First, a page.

Year of Award


Document Type


Degree Type

Doctor of Education (EdD)

Degree Name

Educational Leadership

Department or School/College

Phyllis J. Washington College of Education

Committee Chair

Patty Kero

Commitee Members

John Matt, Daniel Lee, William McCaw, Douglas Reisig


frontier education, Montana frontier schools, Montana rural schools, rural education


University of Montana


Frontier high schools in Montana have a degree of isolation that presents unique challenges setting them apart from their rural, and especially their urban, counterparts. Unfortunately, a one-size-fits-all approach hinders their voices being heard in professional development and policy decision making. This dissertation provides a profile of these high schools and their communities using four social determinants of health: education, access to health care, economics, and behavioral risk factors through mixed methods approach with descriptive statistics and high school principal survey responses. The results of this approach revealed frontier high schools have small class sizes and low teacher-student ratios, but they are challenged by a shortage of students, recruitment and retaining staff, and sources of funding through a limited economic base in the community. The remoteness also affected access to needed health care, especially student mental health care. On the other hand, frontier high school student achievement was demonstrated by attendance and graduation rates, along with extracurricular activity participation. Frontier students are deserving of equal representation whenever educational decisions are being made that affect their survival.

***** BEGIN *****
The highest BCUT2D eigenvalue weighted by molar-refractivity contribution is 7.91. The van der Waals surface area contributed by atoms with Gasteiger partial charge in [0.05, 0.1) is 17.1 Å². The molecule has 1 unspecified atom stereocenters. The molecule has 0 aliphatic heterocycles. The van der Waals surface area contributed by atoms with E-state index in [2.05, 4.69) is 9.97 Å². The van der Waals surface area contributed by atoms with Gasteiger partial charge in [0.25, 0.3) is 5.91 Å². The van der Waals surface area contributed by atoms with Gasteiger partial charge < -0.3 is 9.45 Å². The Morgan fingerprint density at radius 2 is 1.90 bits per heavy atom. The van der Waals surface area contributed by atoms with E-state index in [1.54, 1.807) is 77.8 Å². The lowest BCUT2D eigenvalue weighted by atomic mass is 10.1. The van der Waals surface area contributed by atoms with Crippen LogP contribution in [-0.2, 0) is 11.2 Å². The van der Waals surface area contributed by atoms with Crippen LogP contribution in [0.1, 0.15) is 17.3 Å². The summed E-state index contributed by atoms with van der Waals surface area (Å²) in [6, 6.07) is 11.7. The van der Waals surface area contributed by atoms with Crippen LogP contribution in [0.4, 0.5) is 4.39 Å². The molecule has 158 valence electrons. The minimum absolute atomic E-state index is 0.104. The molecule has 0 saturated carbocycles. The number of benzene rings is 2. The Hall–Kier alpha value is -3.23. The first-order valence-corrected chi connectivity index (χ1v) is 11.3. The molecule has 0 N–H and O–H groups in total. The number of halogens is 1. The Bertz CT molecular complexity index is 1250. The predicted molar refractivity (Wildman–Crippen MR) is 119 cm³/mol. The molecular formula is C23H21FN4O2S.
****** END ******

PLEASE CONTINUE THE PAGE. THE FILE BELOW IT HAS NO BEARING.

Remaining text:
© Copyright 2020 Jacqueline May Gorshe